PSNI denies giving public order training to six Bahraini officers
The PSNI has denied teaching police officers from Bahrain to gather intelligence on protesters, following claims that the authorities in the Gulf kingdom have targeted activists for execution.
The human rights organisation Reprieve issued a highly critical statement yesterday, saying the PSNI hosted six Bahraini officers in August 2015, sharing its expertise on gathering intelligence ahead of parades.
Reprieve alleged the Bahraini delegation followed the PSNI's Crimson Commander at a Royal Black Preceptory parade and the Henry Joy McCracken march in Belfast.
It added that this was followed by training sessions in the use of water cannons, dog handling and public order tactics.
The trip was funded by the Foreign Office with support from the InvestNI body NI-CO (Northern Ireland Co-operation Overseas).
A week before the delegation arrived, Reprieve said the Bahraini officers received emails describing the situation in Northern Ireland as "volatile," and that nine PSNI officers had been injured in rioting.
Reprieve claimed the training was prepared by PSNI officers during a week-long "scoping visit" to Bahrain over April-May 2015, where they assessed Bahrain's public order systems.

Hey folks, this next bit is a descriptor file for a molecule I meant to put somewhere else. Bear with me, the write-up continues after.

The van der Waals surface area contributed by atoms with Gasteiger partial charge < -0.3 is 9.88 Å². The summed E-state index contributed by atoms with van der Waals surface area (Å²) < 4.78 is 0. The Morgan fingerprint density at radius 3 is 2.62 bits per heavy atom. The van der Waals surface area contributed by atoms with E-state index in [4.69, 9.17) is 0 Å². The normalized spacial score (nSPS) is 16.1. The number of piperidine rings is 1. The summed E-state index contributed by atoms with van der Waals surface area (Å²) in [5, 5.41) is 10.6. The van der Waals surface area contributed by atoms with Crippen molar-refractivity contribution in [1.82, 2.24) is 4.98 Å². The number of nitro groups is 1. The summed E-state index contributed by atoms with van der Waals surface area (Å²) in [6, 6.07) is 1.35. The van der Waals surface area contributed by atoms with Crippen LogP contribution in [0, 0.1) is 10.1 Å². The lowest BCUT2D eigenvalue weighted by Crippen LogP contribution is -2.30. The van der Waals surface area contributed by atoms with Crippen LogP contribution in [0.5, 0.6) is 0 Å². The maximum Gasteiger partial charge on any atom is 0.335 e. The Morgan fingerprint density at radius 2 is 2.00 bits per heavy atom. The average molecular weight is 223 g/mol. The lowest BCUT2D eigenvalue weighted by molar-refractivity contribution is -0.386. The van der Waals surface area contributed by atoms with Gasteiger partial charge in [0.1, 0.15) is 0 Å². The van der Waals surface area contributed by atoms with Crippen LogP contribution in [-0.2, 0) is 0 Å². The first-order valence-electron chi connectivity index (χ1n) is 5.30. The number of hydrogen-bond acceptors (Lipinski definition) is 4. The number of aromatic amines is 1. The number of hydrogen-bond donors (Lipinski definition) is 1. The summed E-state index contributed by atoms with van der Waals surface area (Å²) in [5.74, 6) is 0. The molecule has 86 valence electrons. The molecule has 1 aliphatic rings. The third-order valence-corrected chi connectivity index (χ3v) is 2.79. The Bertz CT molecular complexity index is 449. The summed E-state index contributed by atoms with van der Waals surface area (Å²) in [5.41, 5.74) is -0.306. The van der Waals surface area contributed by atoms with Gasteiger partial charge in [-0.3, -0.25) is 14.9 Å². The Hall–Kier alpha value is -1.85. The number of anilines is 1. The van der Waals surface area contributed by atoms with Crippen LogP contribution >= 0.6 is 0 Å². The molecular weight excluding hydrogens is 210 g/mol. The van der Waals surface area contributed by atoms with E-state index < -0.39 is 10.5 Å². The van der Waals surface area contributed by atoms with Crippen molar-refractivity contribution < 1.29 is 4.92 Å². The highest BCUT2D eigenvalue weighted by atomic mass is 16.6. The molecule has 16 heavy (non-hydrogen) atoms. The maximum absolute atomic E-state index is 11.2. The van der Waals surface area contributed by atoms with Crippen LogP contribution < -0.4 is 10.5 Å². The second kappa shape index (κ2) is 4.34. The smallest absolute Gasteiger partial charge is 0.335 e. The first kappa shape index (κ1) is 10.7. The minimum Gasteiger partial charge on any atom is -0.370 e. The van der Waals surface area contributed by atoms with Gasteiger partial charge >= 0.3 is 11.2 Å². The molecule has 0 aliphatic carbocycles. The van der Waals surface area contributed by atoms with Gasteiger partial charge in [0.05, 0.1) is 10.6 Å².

Maya Foa, a director of Reprieve, said the UK Government initially "covered up" the project.
"Bahrain is notorious for arresting, torturing and sentencing to death people involved in protests - such as Mohammed Ramadan, a father of three who is held on death row and faces execution at any moment," she commented.
"By training Bahrain's police how to gather intelligence on protesters, there is a serious risk that Britain is helping them arrest and execute people who are guilty of nothing more than calling for reform.
"It is scandalous that the Government has sought to sweep this under the carpet," she added.
The PSNI's Assistant Chief Constable Alan Todd insisted yesterday the Bahraini police were on a study visit to observe "best practice in human rights-based public order policing". He said the delegation observed public order events, followed by presentations on PSNI public order policing.
He added: "At no time did the PSNI undertake any form of training with the officers."
A Foreign Office spokesman said the trip was "supporting Bahraini-led reform through a package of technical assistance".
He continued, commenting that "we believe it is not good enough to criticise countries from the sideline".
"The study visit in August 2015 allowed members of the Bahraini police to observe how the PSNI manages public order issues in a human rights compliant manner," the spokesman added.